Electric ray

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Electric rays
Temporal range: Eocene–Recent[1]
Torpedo marmorata2.jpg
Marbled electric ray
(Torpedo marmorata)
Fish4345 - Flickr - NOAA Photo Library.jpg
Lesser electric ray
(Narcine bancroftii)
Scientific classification e
Kingdom: Animalia
Phylum: Chordata
Class: Chondrichthyes
Superorder: Batoidea
Order: Torpediniformes
F. de Buen, 1926

The electric rays are a group of rays, flattened cartilaginous fish with enlarged pectoral fins, composing the order Torpediniformes /tɔːrˈpɛdɪnɪfɔːrmz/. They are known for being capable of producing an electric discharge, ranging from 8 to 220 volts, depending on species, used to stun prey and for defense.[2] There are 69 species in four families.

Perhaps the best known members are those of the genus Torpedo, also called crampfish and numbfish. The torpedo is named after it. The name comes from the Latin torpere, 'to be stiffened or paralyzed', referring to the effect on someone who handles or steps on a living electric ray.


Electric rays have a rounded pectoral disc with two moderately large rounded-angular (not pointed or hooked) dorsal fins (reduced in some Narcinidae), and a stout muscular tail with a well-developed caudal fin. The body is thick and flabby, with soft loose skin with no dermal denticles or thorns. A pair of kidney-shaped electric organs are at the base of the pectoral fins. The snout is broad, large in the Narcinidae, but reduced in all other families. The mouth, nostrils, and five pairs of gill slits are underneath the disc.[2][3]

Electric rays are found from shallow coastal waters down to at least 1,000 m (3,300 ft) deep. They are sluggish and slow-moving, propelling themselves with their tails, not by using their pectoral fins as other rays do. They feed on invertebrates and small fish. They lie in wait for prey below the sand or other substrate, using their electricity to stun and capture it.[4]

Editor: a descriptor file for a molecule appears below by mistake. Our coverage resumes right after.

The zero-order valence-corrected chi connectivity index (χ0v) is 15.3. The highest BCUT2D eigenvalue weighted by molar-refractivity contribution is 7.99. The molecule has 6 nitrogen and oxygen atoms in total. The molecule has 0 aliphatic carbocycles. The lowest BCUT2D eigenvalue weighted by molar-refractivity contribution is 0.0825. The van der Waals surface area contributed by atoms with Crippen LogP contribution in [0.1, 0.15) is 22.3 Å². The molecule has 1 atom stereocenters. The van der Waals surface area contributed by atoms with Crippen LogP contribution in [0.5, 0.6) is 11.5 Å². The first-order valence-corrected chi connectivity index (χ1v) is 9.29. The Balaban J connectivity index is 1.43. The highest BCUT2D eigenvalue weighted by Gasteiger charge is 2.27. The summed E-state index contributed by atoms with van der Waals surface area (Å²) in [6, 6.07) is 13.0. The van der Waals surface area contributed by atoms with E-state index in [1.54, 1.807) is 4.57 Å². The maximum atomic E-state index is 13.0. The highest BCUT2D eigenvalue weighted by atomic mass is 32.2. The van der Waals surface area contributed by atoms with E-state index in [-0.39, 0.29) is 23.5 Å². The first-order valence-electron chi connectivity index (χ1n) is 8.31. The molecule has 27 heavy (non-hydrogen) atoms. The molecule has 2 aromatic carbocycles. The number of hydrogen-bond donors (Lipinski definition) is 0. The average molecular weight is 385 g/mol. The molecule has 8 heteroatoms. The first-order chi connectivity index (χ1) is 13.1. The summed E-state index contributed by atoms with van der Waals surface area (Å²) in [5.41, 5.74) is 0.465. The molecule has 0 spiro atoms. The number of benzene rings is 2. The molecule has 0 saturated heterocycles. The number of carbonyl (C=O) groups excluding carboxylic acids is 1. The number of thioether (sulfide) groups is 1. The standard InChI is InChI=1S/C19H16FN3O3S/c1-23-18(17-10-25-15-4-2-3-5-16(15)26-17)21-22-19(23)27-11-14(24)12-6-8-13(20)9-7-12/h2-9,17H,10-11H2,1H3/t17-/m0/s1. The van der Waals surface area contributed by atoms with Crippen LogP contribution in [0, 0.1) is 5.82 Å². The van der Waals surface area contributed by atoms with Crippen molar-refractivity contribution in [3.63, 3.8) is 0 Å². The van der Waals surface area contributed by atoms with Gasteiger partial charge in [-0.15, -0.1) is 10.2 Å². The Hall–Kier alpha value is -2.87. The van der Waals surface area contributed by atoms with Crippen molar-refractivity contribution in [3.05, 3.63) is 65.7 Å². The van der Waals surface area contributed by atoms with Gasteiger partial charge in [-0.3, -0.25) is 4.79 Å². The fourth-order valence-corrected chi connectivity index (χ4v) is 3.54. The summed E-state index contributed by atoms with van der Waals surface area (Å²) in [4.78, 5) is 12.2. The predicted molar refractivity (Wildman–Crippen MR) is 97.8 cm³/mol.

Relationship to humans[edit]

The electrogenic properties of electric rays have been known since antiquity, although their nature was not understood. The ancient Greeks used electric rays to numb the pain of childbirth and operations.[2] In his dialogue Meno, Plato has the character Meno accuse Socrates of "stunning" people with his puzzling questions, in a manner similar to the way the torpedo fish stuns with electricity.[5] Scribonius Largus, a Roman physician, recorded the use of torpedo fish for treatment of headaches and gout in his Compositiones Medicae of 46 AD.[6] The torpedo fish, or electric ray, appears continuously in premodern natural histories as a magical creature, and its ability to numb fishermen without seeming to touch them was a significant source of evidence for the belief in occult qualities in nature during the ages before the discovery of electricity as an explanatory mode.[7]

Henry Cavendish proposed that electric rays use electricity and built an artificial ray consisting of fish shaped Leyden jars to successfully mimic their behaviour in 1773.[8]